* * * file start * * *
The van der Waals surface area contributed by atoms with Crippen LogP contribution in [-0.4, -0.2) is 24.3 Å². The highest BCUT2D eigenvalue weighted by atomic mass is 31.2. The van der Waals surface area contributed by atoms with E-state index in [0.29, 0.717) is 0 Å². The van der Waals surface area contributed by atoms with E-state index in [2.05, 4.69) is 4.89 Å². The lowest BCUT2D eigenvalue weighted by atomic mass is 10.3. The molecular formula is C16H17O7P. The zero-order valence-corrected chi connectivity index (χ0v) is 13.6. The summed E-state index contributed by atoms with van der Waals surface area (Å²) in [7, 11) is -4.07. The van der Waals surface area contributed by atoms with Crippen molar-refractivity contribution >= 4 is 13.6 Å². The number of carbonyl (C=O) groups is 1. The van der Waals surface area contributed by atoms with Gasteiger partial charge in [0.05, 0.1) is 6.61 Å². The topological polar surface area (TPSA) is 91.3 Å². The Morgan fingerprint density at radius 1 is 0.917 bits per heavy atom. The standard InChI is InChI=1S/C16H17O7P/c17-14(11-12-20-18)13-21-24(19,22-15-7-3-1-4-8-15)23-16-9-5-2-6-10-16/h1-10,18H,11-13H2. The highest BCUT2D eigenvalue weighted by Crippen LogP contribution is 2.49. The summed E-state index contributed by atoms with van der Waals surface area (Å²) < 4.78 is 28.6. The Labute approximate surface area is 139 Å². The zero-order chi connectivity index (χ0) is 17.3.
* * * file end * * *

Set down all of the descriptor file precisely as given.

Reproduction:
The van der Waals surface area contributed by atoms with Crippen LogP contribution in [-0.4, -0.2) is 24.3 Å². The highest BCUT2D eigenvalue weighted by atomic mass is 31.2. The van der Waals surface area contributed by atoms with E-state index in [0.29, 0.717) is 0 Å². The van der Waals surface area contributed by atoms with E-state index in [2.05, 4.69) is 4.89 Å². The lowest BCUT2D eigenvalue weighted by atomic mass is 10.3. The molecular formula is C16H17O7P. The zero-order valence-corrected chi connectivity index (χ0v) is 13.6. The summed E-state index contributed by atoms with van der Waals surface area (Å²) in [7, 11) is -4.07. The van der Waals surface area contributed by atoms with Crippen molar-refractivity contribution >= 4 is 13.6 Å². The number of carbonyl (C=O) groups is 1. The van der Waals surface area contributed by atoms with Gasteiger partial charge in [0.05, 0.1) is 6.61 Å². The topological polar surface area (TPSA) is 91.3 Å². The Morgan fingerprint density at radius 1 is 0.917 bits per heavy atom. The standard InChI is InChI=1S/C16H17O7P/c17-14(11-12-20-18)13-21-24(19,22-15-7-3-1-4-8-15)23-16-9-5-2-6-10-16/h1-10,18H,11-13H2. The highest BCUT2D eigenvalue weighted by Crippen LogP contribution is 2.49. The summed E-state index contributed by atoms with van der Waals surface area (Å²) < 4.78 is 28.6. The Labute approximate surface area is 139 Å². The zero-order chi connectivity index (χ0) is 17.3.